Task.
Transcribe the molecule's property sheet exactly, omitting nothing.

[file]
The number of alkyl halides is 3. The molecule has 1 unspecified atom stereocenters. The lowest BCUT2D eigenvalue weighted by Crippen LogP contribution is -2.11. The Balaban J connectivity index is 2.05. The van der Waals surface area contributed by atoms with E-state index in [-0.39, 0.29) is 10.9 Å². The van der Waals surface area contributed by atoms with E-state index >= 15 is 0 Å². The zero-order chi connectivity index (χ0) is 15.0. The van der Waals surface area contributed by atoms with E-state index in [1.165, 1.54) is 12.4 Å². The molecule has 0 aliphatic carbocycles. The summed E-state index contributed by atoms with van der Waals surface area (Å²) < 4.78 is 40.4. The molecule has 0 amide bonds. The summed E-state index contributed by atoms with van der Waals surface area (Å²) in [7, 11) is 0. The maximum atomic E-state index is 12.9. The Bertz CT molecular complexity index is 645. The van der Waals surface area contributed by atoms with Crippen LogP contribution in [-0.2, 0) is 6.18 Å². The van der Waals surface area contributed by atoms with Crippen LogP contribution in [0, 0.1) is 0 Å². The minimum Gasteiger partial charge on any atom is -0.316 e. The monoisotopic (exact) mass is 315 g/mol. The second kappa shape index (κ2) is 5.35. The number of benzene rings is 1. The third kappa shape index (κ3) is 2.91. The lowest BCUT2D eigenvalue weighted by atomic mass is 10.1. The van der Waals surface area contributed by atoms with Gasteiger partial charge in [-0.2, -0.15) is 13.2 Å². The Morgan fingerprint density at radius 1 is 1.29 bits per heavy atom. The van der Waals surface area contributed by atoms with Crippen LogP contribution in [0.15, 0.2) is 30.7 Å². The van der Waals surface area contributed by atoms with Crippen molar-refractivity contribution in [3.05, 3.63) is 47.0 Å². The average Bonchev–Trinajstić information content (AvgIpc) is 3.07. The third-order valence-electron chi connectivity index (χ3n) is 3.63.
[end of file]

The number of alkyl halides is 3. The molecule has 1 unspecified atom stereocenters. The lowest BCUT2D eigenvalue weighted by Crippen LogP contribution is -2.11. The Balaban J connectivity index is 2.05. The van der Waals surface area contributed by atoms with E-state index in [-0.39, 0.29) is 10.9 Å². The van der Waals surface area contributed by atoms with E-state index >= 15 is 0 Å². The zero-order chi connectivity index (χ0) is 15.0. The van der Waals surface area contributed by atoms with E-state index in [1.165, 1.54) is 12.4 Å². The molecule has 0 aliphatic carbocycles. The summed E-state index contributed by atoms with van der Waals surface area (Å²) < 4.78 is 40.4. The molecule has 0 amide bonds. The summed E-state index contributed by atoms with van der Waals surface area (Å²) in [7, 11) is 0. The maximum atomic E-state index is 12.9. The Bertz CT molecular complexity index is 645. The van der Waals surface area contributed by atoms with Crippen LogP contribution in [-0.2, 0) is 6.18 Å². The van der Waals surface area contributed by atoms with Crippen LogP contribution in [0, 0.1) is 0 Å². The minimum Gasteiger partial charge on any atom is -0.316 e. The monoisotopic (exact) mass is 315 g/mol. The second kappa shape index (κ2) is 5.35. The number of benzene rings is 1. The third kappa shape index (κ3) is 2.91. The lowest BCUT2D eigenvalue weighted by atomic mass is 10.1. The van der Waals surface area contributed by atoms with Gasteiger partial charge in [-0.2, -0.15) is 13.2 Å². The Morgan fingerprint density at radius 1 is 1.29 bits per heavy atom. The van der Waals surface area contributed by atoms with Crippen LogP contribution in [0.15, 0.2) is 30.7 Å². The van der Waals surface area contributed by atoms with Crippen molar-refractivity contribution in [3.05, 3.63) is 47.0 Å². The average Bonchev–Trinajstić information content (AvgIpc) is 3.07. The third-order valence-electron chi connectivity index (χ3n) is 3.63.